History: Changing Rights and Freedoms
The 1900s were a significant time for Indigenous Australians; Various protest movements marked a crucial step in the fight for aboriginal rights and freedoms and paved the way for further progress. The Day of Mourning, the Aboriginal Tent Embassy, the Freedom Rides, and the Gurindji Walk Off were all important protest movements that played a key part in gaining rights and recognition for Indigenous Australians. These movements achieved land rights, greater access to justice and unity between the Aboriginal people.
Although the heroic success that resulted from some of these protests, Aboriginals still face systematic injustice. Whilst nothing can ever erase the horrific treatment of indigenous Australians in the past, we must continue to fight for an equal society.
The Day of Mourning unfortunately was not effective in making significant change, but was however the first civil rights protest led by aboriginal people and successfully exposed the plights of Indigenous Australians, consequently inspiring a generation of activists. Organised by the Aborigines Progressive Association (APA) and the Australian Aboriginals League (AAL), the Day of Mourning occurred on 26 January 1938, on the 150th anniversary of the arrival of the first fleet; There was a march in silent protest from the town hall to the Australian hall in Elizabeth Street where they had to enter through the rear door as they weren’t allowed through the front. 100 indigenous Australians met at the hall and were given a manifesto called Aborigines Claim Citizen’s Rights that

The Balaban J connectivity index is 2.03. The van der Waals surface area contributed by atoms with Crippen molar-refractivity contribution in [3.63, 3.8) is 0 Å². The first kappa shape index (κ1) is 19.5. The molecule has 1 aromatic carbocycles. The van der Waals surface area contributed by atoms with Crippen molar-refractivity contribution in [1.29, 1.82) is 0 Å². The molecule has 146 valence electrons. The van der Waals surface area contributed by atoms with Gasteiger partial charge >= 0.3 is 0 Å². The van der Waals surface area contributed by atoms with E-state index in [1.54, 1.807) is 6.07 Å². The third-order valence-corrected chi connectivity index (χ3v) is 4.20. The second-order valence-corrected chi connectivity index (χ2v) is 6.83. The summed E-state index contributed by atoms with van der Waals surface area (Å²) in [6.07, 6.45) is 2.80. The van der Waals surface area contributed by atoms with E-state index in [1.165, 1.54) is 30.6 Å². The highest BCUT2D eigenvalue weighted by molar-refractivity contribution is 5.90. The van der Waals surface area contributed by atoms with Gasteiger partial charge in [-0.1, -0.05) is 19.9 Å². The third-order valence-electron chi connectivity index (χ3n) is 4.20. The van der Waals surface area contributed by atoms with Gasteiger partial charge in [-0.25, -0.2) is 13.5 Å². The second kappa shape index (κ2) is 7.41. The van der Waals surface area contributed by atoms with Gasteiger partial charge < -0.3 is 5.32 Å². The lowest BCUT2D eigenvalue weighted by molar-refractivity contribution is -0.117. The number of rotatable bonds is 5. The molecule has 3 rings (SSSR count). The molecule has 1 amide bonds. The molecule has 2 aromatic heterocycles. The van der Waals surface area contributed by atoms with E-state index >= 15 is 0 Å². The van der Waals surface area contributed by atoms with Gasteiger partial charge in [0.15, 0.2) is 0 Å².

The Day of Mourning was the first civil rights protest by aboriginal people, and whilst it may not have been
extremely successful in altering society at the time, it marked the first towards major progress and paved the way for future movements.
Even though The Aboriginal Tent Embassy has been a target for arson multiple times, it's purpose serves as an integral point for the broader Indigenous movement. The embassy was first set up on 26th of January 1972 by four Aboriginal men to attack against the McMahon Coalition Government since they refused to recognise Aboriginal land rights. These were Michael Anderson, Billy Craige, Tony Coorey and Bertie Williams. They were hoping that this movement would help them gain the legal title and mining rights to all settlements throughout Australia, the preservation of sacred sites, a spot in Parliament and compensation money for land. At exactly 1:00am, they set up a beach umbrella on the lawns of Parliament House. This movement quickly gained controversy and on July 20th of the same year, Police moved in and dismantled the embassy with force. After years of protesting between the Aboriginals and the police/government and the tent being planted in several other sites around Canberra over and over again, it did not return back to where it was originally until 1992 which was the 20th anniversary of the first protest. Although the...